Disorder Persists in Larger Graphs, New Math Proof Finds

David Conlon and Asaf Ferber have raised the lower bound for multicolor “Ramsey numbers,” which quantify how big graphs can get before patterns inevitably emerge.

Dave Whyte for Quanta Magazine

After more than 70 years of intransigence, one of the most stubborn numbers in math has finally budged.

In a four-page proof posted in late September, David Conlon and Asaf Ferber provided the most precise estimate yet for “multicolor Ramsey numbers,” which measure how large graphs can become before they inevitably exhibit certain kinds of patterns.

“There is no absolute randomness in this universe,” said Maria Axenovich of the Karlsruhe Institute of Technology in Germany. “There are always clusters of order, and the Ramsey numbers quantify it.”

Graphs are collections of dots (vertices) connected by lines (edges). Mathematicians are particularly interested in understanding how many vertices and edges they can contain before different kinds of substructures emerge within them.

“If you have a big enough graph then there is a large part of it that’s very tightly ordered,” said Maria Chudnovsky of Princeton University. “It’s hard to explain why something is beautiful, but there is universal agreement that this is a beautiful phenomenon.”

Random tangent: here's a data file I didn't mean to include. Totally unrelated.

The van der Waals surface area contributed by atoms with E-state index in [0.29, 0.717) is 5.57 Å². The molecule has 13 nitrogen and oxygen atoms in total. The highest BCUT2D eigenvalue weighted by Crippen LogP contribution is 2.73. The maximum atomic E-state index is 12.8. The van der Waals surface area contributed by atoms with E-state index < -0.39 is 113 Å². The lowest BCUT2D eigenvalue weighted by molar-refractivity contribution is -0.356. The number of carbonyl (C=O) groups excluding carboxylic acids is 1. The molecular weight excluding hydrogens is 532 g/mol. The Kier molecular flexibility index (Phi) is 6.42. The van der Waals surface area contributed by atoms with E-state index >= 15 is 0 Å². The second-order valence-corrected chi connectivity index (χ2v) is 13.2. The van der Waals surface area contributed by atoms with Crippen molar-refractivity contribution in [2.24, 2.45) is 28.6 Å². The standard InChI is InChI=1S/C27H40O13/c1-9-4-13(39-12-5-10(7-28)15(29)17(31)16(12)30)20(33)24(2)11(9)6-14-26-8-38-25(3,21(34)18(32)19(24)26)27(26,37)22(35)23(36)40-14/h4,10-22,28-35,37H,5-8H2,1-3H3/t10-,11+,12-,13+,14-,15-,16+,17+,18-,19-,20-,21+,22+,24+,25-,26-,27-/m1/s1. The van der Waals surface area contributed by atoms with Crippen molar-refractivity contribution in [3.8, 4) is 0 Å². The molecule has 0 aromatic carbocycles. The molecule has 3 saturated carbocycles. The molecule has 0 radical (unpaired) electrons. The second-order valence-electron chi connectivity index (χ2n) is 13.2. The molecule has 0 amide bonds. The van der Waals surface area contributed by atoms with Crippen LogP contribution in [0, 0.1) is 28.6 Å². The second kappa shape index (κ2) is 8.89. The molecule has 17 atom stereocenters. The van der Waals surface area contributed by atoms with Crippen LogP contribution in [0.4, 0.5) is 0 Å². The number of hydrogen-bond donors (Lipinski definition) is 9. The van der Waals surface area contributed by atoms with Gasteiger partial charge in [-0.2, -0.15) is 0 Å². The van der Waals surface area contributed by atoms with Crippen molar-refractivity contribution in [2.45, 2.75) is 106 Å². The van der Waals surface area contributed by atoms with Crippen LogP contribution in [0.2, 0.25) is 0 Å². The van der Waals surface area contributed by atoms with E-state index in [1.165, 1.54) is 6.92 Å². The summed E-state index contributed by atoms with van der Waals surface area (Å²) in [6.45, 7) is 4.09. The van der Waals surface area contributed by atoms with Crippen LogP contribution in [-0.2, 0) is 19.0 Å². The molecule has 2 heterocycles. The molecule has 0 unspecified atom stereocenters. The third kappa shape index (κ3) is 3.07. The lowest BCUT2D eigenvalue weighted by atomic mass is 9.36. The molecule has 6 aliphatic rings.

Ramsey numbers concern a particular pattern called a monochromatic clique, which is a set of vertices that are all connected to each other by edges of the same color after you perform a specific coloring procedure.

Ramsey numbers vary depending on the size of the clique you’re looking for and the number of colors you use to perform the coloring. Mathematicians can’t calculate most Ramsey numbers because all but the smallest graphs are too complex to analyze directly.

Usually, the best mathematicians can do is to set a range of possible values for Ramsey numbers. It’s as if you wanted to know a friend’s location but could only determine with certainty that they’re north of Miami and south of Philadelphia.

The new proof does more to zero in on the exact value of Ramsey numbers than any result since Paul Erdős first studied them in the 1930s and ’40s. Conlon, of the California Institute of Technology, and Ferber, of the University of California, Irvine, found a new “lower bound” for multicolor Ramsey numbers that is exponentially more precise than the previous best estimate. Their result provides mathematicians with a new understanding of the interplay between order and randomness in graphs, which are of fundamental interest in mathematics.